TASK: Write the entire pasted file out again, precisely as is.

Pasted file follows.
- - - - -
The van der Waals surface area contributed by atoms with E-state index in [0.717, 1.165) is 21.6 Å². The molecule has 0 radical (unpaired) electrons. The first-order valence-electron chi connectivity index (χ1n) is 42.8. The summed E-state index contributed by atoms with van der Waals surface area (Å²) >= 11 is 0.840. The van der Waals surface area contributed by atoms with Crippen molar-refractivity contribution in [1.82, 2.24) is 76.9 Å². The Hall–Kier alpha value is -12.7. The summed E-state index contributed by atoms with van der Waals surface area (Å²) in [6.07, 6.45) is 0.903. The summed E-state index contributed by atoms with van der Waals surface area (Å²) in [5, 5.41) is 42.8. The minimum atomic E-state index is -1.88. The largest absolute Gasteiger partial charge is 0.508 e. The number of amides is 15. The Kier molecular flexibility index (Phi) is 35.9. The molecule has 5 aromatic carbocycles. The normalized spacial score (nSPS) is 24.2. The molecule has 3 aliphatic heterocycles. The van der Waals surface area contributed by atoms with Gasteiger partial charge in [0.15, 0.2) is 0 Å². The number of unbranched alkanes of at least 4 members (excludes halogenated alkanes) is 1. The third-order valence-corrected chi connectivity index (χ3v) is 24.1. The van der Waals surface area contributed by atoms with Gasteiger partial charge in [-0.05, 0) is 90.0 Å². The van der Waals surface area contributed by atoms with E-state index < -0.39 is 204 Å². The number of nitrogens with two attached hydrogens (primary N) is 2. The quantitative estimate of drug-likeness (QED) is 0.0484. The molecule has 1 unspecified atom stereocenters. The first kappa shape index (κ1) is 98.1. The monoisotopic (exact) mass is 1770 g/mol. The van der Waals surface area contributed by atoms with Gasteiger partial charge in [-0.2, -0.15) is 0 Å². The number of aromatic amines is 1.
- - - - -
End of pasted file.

The van der Waals surface area contributed by atoms with E-state index in [0.717, 1.165) is 21.6 Å². The molecule has 0 radical (unpaired) electrons. The first-order valence-electron chi connectivity index (χ1n) is 42.8. The summed E-state index contributed by atoms with van der Waals surface area (Å²) >= 11 is 0.840. The van der Waals surface area contributed by atoms with Crippen molar-refractivity contribution in [1.82, 2.24) is 76.9 Å². The Hall–Kier alpha value is -12.7. The summed E-state index contributed by atoms with van der Waals surface area (Å²) in [6.07, 6.45) is 0.903. The summed E-state index contributed by atoms with van der Waals surface area (Å²) in [5, 5.41) is 42.8. The minimum atomic E-state index is -1.88. The largest absolute Gasteiger partial charge is 0.508 e. The number of amides is 15. The Kier molecular flexibility index (Phi) is 35.9. The molecule has 5 aromatic carbocycles. The normalized spacial score (nSPS) is 24.2. The molecule has 3 aliphatic heterocycles. The van der Waals surface area contributed by atoms with Gasteiger partial charge in [0.15, 0.2) is 0 Å². The number of unbranched alkanes of at least 4 members (excludes halogenated alkanes) is 1. The third-order valence-corrected chi connectivity index (χ3v) is 24.1. The van der Waals surface area contributed by atoms with Gasteiger partial charge in [-0.05, 0) is 90.0 Å². The van der Waals surface area contributed by atoms with E-state index < -0.39 is 204 Å². The number of nitrogens with two attached hydrogens (primary N) is 2. The quantitative estimate of drug-likeness (QED) is 0.0484. The molecule has 1 unspecified atom stereocenters. The first kappa shape index (κ1) is 98.1. The monoisotopic (exact) mass is 1770 g/mol. The van der Waals surface area contributed by atoms with Gasteiger partial charge in [-0.2, -0.15) is 0 Å². The number of aromatic amines is 1.